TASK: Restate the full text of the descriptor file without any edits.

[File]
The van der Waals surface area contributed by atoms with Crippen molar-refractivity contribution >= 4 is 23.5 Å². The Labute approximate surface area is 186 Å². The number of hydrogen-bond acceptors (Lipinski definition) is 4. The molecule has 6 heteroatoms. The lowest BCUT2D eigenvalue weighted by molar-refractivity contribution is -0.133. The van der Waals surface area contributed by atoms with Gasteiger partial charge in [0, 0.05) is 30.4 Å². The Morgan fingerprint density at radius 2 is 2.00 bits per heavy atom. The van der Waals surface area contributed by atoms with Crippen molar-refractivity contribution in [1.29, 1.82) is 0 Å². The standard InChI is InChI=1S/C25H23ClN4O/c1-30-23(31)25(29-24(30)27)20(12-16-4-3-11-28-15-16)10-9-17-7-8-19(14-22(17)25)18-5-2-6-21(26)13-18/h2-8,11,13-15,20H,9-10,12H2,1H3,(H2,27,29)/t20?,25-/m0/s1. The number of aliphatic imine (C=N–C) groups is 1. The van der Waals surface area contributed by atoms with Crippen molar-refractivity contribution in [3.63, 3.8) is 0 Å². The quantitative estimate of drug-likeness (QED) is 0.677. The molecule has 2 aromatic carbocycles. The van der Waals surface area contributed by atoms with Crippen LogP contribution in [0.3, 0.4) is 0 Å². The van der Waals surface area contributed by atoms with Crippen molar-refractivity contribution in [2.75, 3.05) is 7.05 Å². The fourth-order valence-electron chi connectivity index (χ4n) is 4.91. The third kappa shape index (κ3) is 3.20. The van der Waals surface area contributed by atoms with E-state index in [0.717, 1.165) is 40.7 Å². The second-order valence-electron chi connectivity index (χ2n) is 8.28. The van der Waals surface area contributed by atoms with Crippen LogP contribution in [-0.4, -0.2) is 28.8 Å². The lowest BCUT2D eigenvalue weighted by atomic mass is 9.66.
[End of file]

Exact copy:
The van der Waals surface area contributed by atoms with Crippen molar-refractivity contribution >= 4 is 23.5 Å². The Labute approximate surface area is 186 Å². The number of hydrogen-bond acceptors (Lipinski definition) is 4. The molecule has 6 heteroatoms. The lowest BCUT2D eigenvalue weighted by molar-refractivity contribution is -0.133. The van der Waals surface area contributed by atoms with Gasteiger partial charge in [0, 0.05) is 30.4 Å². The Morgan fingerprint density at radius 2 is 2.00 bits per heavy atom. The van der Waals surface area contributed by atoms with Crippen molar-refractivity contribution in [1.29, 1.82) is 0 Å². The standard InChI is InChI=1S/C25H23ClN4O/c1-30-23(31)25(29-24(30)27)20(12-16-4-3-11-28-15-16)10-9-17-7-8-19(14-22(17)25)18-5-2-6-21(26)13-18/h2-8,11,13-15,20H,9-10,12H2,1H3,(H2,27,29)/t20?,25-/m0/s1. The number of aliphatic imine (C=N–C) groups is 1. The van der Waals surface area contributed by atoms with Crippen molar-refractivity contribution in [3.63, 3.8) is 0 Å². The quantitative estimate of drug-likeness (QED) is 0.677. The molecule has 2 aromatic carbocycles. The van der Waals surface area contributed by atoms with Crippen LogP contribution in [0.3, 0.4) is 0 Å². The van der Waals surface area contributed by atoms with Crippen molar-refractivity contribution in [2.75, 3.05) is 7.05 Å². The fourth-order valence-electron chi connectivity index (χ4n) is 4.91. The third kappa shape index (κ3) is 3.20. The van der Waals surface area contributed by atoms with E-state index in [0.717, 1.165) is 40.7 Å². The second-order valence-electron chi connectivity index (χ2n) is 8.28. The van der Waals surface area contributed by atoms with Crippen LogP contribution in [-0.4, -0.2) is 28.8 Å². The lowest BCUT2D eigenvalue weighted by atomic mass is 9.66.